BASSINVADERS – Hellbassbeaters

BASSINVADERS - Hellbassbeaters
  • 5/10
    BASSINVADERS - Hellbassbeaters - 5/10


Frontiers Records
Release date: January 25, 2008

User Review
0/10 (0 votes)

While not the flashiest or most noticeable instrument, the bass – and the person playing it – is certainly one of the most important elements of any song; you may not always notice the bass, but you’d definitely know if it was missing.

Hellbassbeaters is a new album from the amusingly-named “supergroup” Bassinvaders, and it aims to take the bass out of the shadows and put it in the spotlight. The mastermind of Bassinvaders is Markus Grosskopf, longtime bassist for Helloween. Grosskopf, along with noted bassists Peavy Wagner, Tom Angelripper, and Schmier are the main players on Hellbassbeaters, and big-name players like Billy Sheehan, Dennis Ward, Rudy Sarzo, Marco Mendoza, Joey Vera, Jens Becker, and Dirk Schlächter, to name but several also contribute. Three guest singers are also credited, as are two drummers.

You may have noticed a lack of guest guitarists in the above paragraph, but that’s not an oversight: Hellbassbeaters features no guitars of any kind, outside of the bass guitar of course. If you’re the type of music fan who can’t always pick out the bass in a song, with Hellbassbeaters there won’t be any fancy guitars – or fancy anything – to get in the way of the bass wizardry contained on the album’s 13 songs (14 on the European version).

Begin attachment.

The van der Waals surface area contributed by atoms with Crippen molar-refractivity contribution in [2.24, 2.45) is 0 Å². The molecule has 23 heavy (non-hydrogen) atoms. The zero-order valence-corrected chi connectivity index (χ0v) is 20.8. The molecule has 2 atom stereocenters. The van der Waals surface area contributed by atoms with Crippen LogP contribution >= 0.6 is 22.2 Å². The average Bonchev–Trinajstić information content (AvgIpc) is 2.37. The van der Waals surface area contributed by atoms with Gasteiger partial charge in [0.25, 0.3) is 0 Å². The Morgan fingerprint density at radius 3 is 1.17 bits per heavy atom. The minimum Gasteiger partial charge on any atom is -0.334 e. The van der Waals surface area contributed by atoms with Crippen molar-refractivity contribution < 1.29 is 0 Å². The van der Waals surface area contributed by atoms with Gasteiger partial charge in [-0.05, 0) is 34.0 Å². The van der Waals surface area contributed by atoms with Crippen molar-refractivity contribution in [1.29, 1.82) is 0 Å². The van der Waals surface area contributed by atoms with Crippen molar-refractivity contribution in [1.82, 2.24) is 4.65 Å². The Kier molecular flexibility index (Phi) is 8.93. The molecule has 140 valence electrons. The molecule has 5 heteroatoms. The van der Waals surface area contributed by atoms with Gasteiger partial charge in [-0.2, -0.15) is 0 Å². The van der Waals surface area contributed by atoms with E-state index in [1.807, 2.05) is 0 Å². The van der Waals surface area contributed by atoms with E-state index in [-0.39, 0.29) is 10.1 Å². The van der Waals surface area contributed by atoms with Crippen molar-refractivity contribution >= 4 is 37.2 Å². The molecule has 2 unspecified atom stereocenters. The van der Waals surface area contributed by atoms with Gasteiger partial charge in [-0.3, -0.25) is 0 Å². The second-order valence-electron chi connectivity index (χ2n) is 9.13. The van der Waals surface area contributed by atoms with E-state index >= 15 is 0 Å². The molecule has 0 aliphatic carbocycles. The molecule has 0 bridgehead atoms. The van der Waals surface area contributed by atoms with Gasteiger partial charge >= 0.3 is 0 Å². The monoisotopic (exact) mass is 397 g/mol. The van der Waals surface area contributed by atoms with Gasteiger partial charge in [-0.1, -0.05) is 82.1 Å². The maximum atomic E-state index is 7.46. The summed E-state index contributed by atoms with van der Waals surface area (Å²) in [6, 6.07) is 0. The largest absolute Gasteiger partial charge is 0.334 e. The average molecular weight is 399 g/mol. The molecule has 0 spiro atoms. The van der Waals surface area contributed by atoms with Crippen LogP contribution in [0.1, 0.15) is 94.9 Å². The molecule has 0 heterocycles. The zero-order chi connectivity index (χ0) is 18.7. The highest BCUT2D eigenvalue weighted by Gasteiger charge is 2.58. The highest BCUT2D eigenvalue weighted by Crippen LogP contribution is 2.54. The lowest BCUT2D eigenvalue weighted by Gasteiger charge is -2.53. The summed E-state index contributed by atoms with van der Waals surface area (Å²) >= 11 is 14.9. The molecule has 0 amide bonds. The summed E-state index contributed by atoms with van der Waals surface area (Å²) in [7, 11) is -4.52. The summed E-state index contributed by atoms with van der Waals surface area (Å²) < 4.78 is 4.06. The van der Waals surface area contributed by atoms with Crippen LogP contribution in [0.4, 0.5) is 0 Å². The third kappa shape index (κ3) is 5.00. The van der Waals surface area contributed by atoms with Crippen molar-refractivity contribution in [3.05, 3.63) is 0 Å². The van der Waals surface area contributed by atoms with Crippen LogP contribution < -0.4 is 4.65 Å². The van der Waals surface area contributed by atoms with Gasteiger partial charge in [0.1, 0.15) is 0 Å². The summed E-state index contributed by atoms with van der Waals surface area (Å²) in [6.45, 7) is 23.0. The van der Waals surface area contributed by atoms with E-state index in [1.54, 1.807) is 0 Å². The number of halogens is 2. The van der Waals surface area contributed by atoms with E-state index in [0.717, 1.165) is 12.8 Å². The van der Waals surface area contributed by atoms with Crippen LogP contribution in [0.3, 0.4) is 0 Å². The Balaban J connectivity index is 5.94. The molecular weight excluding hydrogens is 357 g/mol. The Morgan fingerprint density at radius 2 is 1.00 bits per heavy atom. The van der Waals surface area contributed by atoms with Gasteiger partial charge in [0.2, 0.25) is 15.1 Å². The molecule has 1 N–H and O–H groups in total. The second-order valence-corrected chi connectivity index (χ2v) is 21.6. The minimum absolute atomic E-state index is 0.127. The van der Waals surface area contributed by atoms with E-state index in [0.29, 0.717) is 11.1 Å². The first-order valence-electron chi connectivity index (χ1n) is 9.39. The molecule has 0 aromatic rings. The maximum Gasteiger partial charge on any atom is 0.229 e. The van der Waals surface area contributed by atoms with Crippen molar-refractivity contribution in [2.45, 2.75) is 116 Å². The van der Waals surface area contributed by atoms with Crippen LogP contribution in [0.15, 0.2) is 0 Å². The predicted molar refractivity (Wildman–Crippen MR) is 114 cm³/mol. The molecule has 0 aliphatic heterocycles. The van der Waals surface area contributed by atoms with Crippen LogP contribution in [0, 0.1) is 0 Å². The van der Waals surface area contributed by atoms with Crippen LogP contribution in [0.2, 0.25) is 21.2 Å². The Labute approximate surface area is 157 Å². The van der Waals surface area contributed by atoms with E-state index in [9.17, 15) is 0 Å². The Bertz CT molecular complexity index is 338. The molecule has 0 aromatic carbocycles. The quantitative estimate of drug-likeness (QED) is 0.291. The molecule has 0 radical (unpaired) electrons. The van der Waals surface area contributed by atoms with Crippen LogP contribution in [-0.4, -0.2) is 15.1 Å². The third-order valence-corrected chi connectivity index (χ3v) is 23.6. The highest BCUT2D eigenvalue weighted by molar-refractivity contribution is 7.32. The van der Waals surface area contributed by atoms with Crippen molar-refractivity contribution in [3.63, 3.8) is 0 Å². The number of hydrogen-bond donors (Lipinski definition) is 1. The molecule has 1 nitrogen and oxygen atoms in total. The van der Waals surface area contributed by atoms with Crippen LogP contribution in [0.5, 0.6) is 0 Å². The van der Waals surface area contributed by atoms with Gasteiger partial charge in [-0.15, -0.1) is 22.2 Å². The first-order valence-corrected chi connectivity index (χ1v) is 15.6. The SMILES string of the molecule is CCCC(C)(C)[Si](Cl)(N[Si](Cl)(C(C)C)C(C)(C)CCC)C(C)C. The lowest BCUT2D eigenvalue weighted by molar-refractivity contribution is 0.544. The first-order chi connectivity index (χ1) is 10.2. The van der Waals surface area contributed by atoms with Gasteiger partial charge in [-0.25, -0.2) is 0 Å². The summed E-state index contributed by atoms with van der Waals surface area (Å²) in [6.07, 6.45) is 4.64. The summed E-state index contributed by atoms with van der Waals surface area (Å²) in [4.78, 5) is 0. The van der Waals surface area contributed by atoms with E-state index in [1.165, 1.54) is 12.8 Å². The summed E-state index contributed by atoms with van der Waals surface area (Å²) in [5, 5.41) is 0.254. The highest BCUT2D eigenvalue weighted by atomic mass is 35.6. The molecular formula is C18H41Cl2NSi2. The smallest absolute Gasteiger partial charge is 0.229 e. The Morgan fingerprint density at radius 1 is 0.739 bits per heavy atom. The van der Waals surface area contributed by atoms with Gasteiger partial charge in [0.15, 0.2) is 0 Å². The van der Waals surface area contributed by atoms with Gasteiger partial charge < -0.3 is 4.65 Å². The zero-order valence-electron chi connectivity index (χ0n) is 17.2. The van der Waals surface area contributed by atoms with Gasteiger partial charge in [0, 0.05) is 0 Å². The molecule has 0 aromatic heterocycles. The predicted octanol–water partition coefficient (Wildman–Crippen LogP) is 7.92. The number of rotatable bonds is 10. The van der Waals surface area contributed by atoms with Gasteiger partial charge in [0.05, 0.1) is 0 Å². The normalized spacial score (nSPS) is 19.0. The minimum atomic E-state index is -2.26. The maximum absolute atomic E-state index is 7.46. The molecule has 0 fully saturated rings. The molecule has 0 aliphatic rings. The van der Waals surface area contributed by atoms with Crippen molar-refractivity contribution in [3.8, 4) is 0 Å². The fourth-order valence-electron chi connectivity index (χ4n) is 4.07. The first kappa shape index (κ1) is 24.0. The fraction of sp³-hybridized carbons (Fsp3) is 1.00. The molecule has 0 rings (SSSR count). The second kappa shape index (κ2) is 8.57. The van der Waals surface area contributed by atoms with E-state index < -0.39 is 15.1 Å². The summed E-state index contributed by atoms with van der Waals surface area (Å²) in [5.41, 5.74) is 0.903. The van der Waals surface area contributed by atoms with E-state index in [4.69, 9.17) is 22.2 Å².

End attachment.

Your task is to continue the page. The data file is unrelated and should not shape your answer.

With guitars taken out of the equation, Hellbassbeaters sounds pretty much like you’d expect: a Heavy Metal album without any guitars. While this lineup is extremely good at what they do – with the exception of the vocals, which are mostly bad – a good bass solo just isn’t as exciting as a good guitar solo. At a live show, the bass solo is usually the part where people go for refreshments; with Hellbassbeaters, you’ll be spending a lot of time at the beer tent, aka the refrigerator. Hellbassbeaters isn’t terrible, but you’ll really have to be a fan of the album’s lineup or a student of the bass to totally enjoy it.

That being said, Hellbassbeaters contains a handful of tracks, that even without guitars, manage to be fairly good: tunes like “Armageddon,” “Romance In Black,” “Boiling Blood,” and “To Hell and Back” (the bonus European song) are well-done and fun listens; you could almost imagine these songs being pretty cool with some guitars added in. “Eagle Fly Free” is good too, and since it’s a cover we already know how it sounds with guitars. It sounds good here, though. The less said about “The Asshole Song,” the better, however: it seems like it’s supposed to be a joke track, but the only people who had a good time are probably the people who played on it.

Hellbassbeaters is an odd album, almost a curio of sorts. It’s not that good overall, but fans of the assembled talent may enjoy it. You’ll definitely notice the bass, but you’ll notice the lack of guitars even more.


  • Gary McLean

    Gary was a reviewer here at Metal Express Radio, based out of the small Ontario, Canada town of Sault Ste. Marie, right on the border of Michigan, USA. When it comes to Metal and Hard Rock, Gary likes quite a few different bands, from stalwarts like Iron Maiden and Judas Priest, to newer, hard-hitting groups such as Primal Fear, Hammerfall, and Paragon. Other favorites include the likes of Nightwish, Running Wild, Therion, Accept, Stratovarius, Dream Evil, Helloween, Rammstein, Dirty Looks, Crimson Glory, Tristania, and Gamma Ray. He thinks AC/DC deserves a paragraph all their own though.

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